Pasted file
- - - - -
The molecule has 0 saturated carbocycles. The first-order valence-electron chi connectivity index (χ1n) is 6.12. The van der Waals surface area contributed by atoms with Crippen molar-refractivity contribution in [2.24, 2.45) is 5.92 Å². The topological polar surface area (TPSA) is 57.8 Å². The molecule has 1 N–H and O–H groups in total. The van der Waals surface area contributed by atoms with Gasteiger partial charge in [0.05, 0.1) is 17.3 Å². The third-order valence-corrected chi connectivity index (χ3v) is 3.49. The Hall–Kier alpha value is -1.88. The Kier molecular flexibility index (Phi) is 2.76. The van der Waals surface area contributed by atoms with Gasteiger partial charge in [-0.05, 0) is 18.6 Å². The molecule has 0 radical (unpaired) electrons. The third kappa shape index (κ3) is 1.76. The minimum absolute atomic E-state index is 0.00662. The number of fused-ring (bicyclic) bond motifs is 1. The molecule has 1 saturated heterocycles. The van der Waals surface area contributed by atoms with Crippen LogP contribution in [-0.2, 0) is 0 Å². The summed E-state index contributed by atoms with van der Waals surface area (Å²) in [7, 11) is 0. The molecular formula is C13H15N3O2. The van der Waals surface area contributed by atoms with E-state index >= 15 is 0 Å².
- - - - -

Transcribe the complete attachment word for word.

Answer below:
The molecule has 0 saturated carbocycles. The first-order valence-electron chi connectivity index (χ1n) is 6.12. The van der Waals surface area contributed by atoms with Crippen molar-refractivity contribution in [2.24, 2.45) is 5.92 Å². The topological polar surface area (TPSA) is 57.8 Å². The molecule has 1 N–H and O–H groups in total. The van der Waals surface area contributed by atoms with Gasteiger partial charge in [0.05, 0.1) is 17.3 Å². The third-order valence-corrected chi connectivity index (χ3v) is 3.49. The Hall–Kier alpha value is -1.88. The Kier molecular flexibility index (Phi) is 2.76. The van der Waals surface area contributed by atoms with Gasteiger partial charge in [-0.05, 0) is 18.6 Å². The molecule has 0 radical (unpaired) electrons. The third kappa shape index (κ3) is 1.76. The minimum absolute atomic E-state index is 0.00662. The number of fused-ring (bicyclic) bond motifs is 1. The molecule has 1 saturated heterocycles. The van der Waals surface area contributed by atoms with Crippen LogP contribution in [-0.2, 0) is 0 Å². The summed E-state index contributed by atoms with van der Waals surface area (Å²) in [7, 11) is 0. The molecular formula is C13H15N3O2. The van der Waals surface area contributed by atoms with E-state index >= 15 is 0 Å².